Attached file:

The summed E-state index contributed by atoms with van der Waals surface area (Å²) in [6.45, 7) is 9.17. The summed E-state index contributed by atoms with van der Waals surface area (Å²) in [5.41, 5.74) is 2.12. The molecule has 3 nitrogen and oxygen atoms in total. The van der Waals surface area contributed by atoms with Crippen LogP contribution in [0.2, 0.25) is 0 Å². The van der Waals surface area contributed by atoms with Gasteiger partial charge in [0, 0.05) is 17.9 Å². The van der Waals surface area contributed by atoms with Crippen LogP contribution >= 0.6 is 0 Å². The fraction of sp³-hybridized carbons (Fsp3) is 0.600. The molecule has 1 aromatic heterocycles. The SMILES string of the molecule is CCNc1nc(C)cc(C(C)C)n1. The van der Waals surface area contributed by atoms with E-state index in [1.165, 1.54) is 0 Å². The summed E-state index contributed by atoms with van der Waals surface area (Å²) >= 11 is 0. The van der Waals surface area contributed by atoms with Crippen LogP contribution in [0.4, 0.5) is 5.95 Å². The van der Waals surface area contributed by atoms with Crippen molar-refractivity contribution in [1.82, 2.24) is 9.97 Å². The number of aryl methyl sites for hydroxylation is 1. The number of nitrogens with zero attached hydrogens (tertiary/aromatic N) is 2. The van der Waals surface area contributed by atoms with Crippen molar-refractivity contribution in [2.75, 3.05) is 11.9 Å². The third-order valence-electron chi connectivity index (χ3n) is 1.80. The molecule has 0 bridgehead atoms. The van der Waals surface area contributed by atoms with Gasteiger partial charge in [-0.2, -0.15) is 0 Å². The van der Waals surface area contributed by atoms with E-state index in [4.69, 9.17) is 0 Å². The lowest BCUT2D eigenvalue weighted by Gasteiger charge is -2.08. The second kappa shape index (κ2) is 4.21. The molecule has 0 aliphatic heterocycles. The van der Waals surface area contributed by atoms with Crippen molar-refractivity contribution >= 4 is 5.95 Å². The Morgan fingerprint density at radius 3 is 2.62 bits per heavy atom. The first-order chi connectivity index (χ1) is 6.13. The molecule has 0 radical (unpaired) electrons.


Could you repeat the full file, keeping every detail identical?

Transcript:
The summed E-state index contributed by atoms with van der Waals surface area (Å²) in [6.45, 7) is 9.17. The summed E-state index contributed by atoms with van der Waals surface area (Å²) in [5.41, 5.74) is 2.12. The molecule has 3 nitrogen and oxygen atoms in total. The van der Waals surface area contributed by atoms with Crippen LogP contribution in [0.2, 0.25) is 0 Å². The van der Waals surface area contributed by atoms with Gasteiger partial charge in [0, 0.05) is 17.9 Å². The van der Waals surface area contributed by atoms with Crippen LogP contribution >= 0.6 is 0 Å². The fraction of sp³-hybridized carbons (Fsp3) is 0.600. The molecule has 1 aromatic heterocycles. The SMILES string of the molecule is CCNc1nc(C)cc(C(C)C)n1. The van der Waals surface area contributed by atoms with E-state index in [1.165, 1.54) is 0 Å². The summed E-state index contributed by atoms with van der Waals surface area (Å²) >= 11 is 0. The van der Waals surface area contributed by atoms with Crippen LogP contribution in [0.4, 0.5) is 5.95 Å². The van der Waals surface area contributed by atoms with Crippen molar-refractivity contribution in [1.82, 2.24) is 9.97 Å². The number of aryl methyl sites for hydroxylation is 1. The number of nitrogens with zero attached hydrogens (tertiary/aromatic N) is 2. The van der Waals surface area contributed by atoms with Crippen molar-refractivity contribution in [2.75, 3.05) is 11.9 Å². The third-order valence-electron chi connectivity index (χ3n) is 1.80. The molecule has 0 bridgehead atoms. The van der Waals surface area contributed by atoms with Gasteiger partial charge in [-0.2, -0.15) is 0 Å². The van der Waals surface area contributed by atoms with E-state index in [4.69, 9.17) is 0 Å². The lowest BCUT2D eigenvalue weighted by Gasteiger charge is -2.08. The second kappa shape index (κ2) is 4.21. The molecule has 0 aliphatic heterocycles. The van der Waals surface area contributed by atoms with Crippen molar-refractivity contribution >= 4 is 5.95 Å². The Morgan fingerprint density at radius 3 is 2.62 bits per heavy atom. The first-order chi connectivity index (χ1) is 6.13. The molecule has 0 radical (unpaired) electrons.